Just because the Army quit bothering to teach it doesn't mean the Army method is the best method. The Marines still value the skills of the rifleman and so teach the proper use of the rifle. Join the Marine Corps, Tap to see if your point of view changes.

The discipline of position shooting and its promotion of the skillful use of the rifle is still a tremendous foundation for any rifleman who values accurate shot placement.

"Spray and pray" is a contemptible replacement but seems to be popular with the younger generation who enjoy owning their particular favorite semi-auto rifle but can't be bothered to actually get to know it.

Marksmanship will never go out of style.

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Old 05-08-2011, 19:13   #6
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I don't know what MOS doesn't teach marksmanship anymore. I was a cavalry scout and trained closely with infantry. The combat arms MOS's still need to be the all around war fighter. The difference in the training is that all range time is not strictly dedicated hit that 300m target. Marksmanship has to be your base. I don't know how many people experienced being at a full sprint in 60-80 pounds of kit then having to place accurate fire at your enemy. You don't have the time to get into that perfect prone/kneeling/standing posisition and pull that perfect trigger squeeze. In reality your heart is pounding so hard it's making you deaf and you body is pulling all the blood from your arms and legs etc.. If didn't train for the awkward ways you would have pull off a shot may it be a semi accurate one your behind the game. Marksmanship is still being taught but in a different capacity.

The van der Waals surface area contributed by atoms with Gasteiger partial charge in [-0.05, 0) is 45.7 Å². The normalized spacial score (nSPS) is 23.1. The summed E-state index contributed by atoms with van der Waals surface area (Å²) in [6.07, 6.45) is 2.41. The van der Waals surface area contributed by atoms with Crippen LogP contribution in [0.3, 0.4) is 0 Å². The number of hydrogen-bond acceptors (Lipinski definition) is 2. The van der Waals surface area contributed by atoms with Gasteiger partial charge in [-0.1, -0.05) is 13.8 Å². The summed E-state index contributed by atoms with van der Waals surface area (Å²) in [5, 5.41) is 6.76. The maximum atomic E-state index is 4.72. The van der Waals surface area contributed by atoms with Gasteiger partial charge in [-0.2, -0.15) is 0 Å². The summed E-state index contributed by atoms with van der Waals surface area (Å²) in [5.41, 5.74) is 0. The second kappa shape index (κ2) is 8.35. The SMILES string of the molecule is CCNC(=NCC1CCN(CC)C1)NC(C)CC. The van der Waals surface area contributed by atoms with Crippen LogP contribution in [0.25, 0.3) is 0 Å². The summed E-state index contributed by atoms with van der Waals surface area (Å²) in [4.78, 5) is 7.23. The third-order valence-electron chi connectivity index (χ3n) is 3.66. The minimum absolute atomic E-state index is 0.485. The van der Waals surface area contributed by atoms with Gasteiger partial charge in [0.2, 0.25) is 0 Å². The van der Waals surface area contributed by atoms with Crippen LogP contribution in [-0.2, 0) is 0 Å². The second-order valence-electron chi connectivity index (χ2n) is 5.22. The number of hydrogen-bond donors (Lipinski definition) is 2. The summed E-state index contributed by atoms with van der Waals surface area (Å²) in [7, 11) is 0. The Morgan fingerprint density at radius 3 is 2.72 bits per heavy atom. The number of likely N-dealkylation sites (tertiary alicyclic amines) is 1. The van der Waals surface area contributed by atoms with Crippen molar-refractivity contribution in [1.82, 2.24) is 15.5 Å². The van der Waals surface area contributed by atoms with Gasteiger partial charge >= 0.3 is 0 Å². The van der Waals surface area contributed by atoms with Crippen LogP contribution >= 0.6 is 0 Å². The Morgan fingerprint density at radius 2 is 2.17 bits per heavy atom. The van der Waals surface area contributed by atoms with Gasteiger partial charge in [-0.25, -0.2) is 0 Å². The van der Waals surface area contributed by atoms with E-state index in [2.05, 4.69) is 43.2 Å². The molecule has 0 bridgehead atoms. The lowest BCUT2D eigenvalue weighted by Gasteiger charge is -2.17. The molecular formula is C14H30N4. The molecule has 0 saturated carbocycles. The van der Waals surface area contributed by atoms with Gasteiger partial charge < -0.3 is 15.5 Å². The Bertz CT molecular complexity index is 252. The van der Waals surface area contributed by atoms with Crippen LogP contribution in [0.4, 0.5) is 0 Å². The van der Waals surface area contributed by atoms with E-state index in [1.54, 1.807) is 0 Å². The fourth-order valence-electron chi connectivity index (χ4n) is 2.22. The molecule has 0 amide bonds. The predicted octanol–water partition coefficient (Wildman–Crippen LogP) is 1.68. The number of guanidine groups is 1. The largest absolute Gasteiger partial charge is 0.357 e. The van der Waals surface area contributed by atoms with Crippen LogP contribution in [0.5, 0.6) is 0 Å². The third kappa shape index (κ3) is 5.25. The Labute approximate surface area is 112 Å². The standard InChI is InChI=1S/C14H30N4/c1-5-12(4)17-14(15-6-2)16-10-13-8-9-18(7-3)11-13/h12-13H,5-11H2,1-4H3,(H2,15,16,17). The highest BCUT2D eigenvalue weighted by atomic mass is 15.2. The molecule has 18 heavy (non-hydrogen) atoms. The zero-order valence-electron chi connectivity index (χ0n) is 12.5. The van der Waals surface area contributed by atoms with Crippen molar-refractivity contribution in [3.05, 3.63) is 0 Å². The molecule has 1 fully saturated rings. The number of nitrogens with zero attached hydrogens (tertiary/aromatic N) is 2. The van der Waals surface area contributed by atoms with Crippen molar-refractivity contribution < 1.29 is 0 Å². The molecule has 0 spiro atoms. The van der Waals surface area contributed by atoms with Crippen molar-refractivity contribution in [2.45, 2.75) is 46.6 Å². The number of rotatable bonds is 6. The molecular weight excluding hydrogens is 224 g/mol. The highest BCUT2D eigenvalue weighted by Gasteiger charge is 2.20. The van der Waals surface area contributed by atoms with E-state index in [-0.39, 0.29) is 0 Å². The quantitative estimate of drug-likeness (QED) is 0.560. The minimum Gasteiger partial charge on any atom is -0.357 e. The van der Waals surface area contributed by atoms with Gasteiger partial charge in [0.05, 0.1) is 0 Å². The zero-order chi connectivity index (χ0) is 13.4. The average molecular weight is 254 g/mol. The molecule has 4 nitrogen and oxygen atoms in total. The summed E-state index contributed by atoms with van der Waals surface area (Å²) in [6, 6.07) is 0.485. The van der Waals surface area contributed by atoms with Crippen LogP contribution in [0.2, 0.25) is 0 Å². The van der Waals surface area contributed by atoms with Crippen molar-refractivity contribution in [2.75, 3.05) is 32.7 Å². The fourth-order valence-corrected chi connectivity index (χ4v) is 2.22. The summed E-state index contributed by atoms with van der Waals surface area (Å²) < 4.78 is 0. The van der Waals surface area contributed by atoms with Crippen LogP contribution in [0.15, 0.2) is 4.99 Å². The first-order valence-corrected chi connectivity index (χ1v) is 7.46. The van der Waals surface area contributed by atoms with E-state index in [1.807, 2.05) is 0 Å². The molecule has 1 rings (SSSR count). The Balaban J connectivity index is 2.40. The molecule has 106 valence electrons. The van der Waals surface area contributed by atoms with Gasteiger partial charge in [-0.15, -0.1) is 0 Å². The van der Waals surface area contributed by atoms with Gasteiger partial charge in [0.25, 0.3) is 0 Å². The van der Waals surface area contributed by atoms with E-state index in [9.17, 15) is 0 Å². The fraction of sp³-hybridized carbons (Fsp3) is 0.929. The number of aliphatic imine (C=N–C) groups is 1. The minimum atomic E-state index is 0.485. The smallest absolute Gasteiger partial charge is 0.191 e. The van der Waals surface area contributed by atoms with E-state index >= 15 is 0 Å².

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Old 05-08-2011, 23:52   #7
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Originally Posted by bmcgilvray View Post
"...the Army quit bothering to teach precision fire or position shooting."